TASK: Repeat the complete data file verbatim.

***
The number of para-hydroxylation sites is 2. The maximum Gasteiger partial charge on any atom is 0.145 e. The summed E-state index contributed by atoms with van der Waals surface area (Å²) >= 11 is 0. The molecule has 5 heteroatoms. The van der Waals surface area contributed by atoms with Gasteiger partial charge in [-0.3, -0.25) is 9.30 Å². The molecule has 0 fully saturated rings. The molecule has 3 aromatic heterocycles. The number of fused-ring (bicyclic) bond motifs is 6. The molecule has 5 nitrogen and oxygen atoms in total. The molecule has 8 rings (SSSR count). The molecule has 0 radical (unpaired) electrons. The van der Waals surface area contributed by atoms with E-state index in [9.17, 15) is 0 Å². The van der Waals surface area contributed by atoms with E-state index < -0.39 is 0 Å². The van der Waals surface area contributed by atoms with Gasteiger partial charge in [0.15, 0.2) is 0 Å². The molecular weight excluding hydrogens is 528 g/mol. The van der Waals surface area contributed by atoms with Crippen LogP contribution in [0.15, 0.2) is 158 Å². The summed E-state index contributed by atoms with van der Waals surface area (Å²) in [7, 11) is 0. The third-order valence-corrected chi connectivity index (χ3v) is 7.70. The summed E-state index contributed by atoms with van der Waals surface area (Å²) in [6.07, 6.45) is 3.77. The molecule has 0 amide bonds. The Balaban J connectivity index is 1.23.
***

The number of para-hydroxylation sites is 2. The maximum Gasteiger partial charge on any atom is 0.145 e. The summed E-state index contributed by atoms with van der Waals surface area (Å²) >= 11 is 0. The molecule has 5 heteroatoms. The van der Waals surface area contributed by atoms with Gasteiger partial charge in [-0.3, -0.25) is 9.30 Å². The molecule has 0 fully saturated rings. The molecule has 3 aromatic heterocycles. The number of fused-ring (bicyclic) bond motifs is 6. The molecule has 5 nitrogen and oxygen atoms in total. The molecule has 8 rings (SSSR count). The molecule has 0 radical (unpaired) electrons. The van der Waals surface area contributed by atoms with E-state index in [9.17, 15) is 0 Å². The van der Waals surface area contributed by atoms with E-state index < -0.39 is 0 Å². The van der Waals surface area contributed by atoms with Gasteiger partial charge in [0.15, 0.2) is 0 Å². The molecular weight excluding hydrogens is 528 g/mol. The van der Waals surface area contributed by atoms with Crippen LogP contribution in [0.15, 0.2) is 158 Å². The summed E-state index contributed by atoms with van der Waals surface area (Å²) in [7, 11) is 0. The third-order valence-corrected chi connectivity index (χ3v) is 7.70. The summed E-state index contributed by atoms with van der Waals surface area (Å²) in [6.07, 6.45) is 3.77. The molecule has 0 amide bonds. The Balaban J connectivity index is 1.23.